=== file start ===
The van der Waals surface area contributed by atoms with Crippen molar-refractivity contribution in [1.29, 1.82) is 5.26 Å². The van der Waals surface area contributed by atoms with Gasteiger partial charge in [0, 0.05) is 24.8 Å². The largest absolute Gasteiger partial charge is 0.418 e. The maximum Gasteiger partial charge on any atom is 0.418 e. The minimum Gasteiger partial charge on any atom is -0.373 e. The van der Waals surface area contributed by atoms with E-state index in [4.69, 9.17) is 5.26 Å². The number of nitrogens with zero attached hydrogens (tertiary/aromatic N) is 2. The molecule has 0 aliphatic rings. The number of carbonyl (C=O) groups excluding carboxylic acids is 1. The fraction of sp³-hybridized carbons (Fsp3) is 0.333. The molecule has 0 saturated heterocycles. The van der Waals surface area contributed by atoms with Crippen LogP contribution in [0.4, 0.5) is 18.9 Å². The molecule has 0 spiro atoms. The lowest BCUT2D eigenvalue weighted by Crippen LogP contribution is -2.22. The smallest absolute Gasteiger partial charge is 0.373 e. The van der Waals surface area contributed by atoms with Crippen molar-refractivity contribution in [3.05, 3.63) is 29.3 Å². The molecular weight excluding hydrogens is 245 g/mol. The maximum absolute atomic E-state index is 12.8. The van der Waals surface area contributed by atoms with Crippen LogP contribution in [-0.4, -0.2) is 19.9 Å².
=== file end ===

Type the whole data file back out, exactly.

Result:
The van der Waals surface area contributed by atoms with Crippen molar-refractivity contribution in [1.29, 1.82) is 5.26 Å². The van der Waals surface area contributed by atoms with Gasteiger partial charge in [0, 0.05) is 24.8 Å². The largest absolute Gasteiger partial charge is 0.418 e. The maximum Gasteiger partial charge on any atom is 0.418 e. The minimum Gasteiger partial charge on any atom is -0.373 e. The van der Waals surface area contributed by atoms with E-state index in [4.69, 9.17) is 5.26 Å². The number of nitrogens with zero attached hydrogens (tertiary/aromatic N) is 2. The molecule has 0 aliphatic rings. The number of carbonyl (C=O) groups excluding carboxylic acids is 1. The fraction of sp³-hybridized carbons (Fsp3) is 0.333. The molecule has 0 saturated heterocycles. The van der Waals surface area contributed by atoms with Crippen LogP contribution in [0.4, 0.5) is 18.9 Å². The molecule has 0 spiro atoms. The lowest BCUT2D eigenvalue weighted by Crippen LogP contribution is -2.22. The smallest absolute Gasteiger partial charge is 0.373 e. The van der Waals surface area contributed by atoms with Crippen molar-refractivity contribution in [3.05, 3.63) is 29.3 Å². The molecular weight excluding hydrogens is 245 g/mol. The maximum absolute atomic E-state index is 12.8. The van der Waals surface area contributed by atoms with Crippen LogP contribution in [-0.4, -0.2) is 19.9 Å².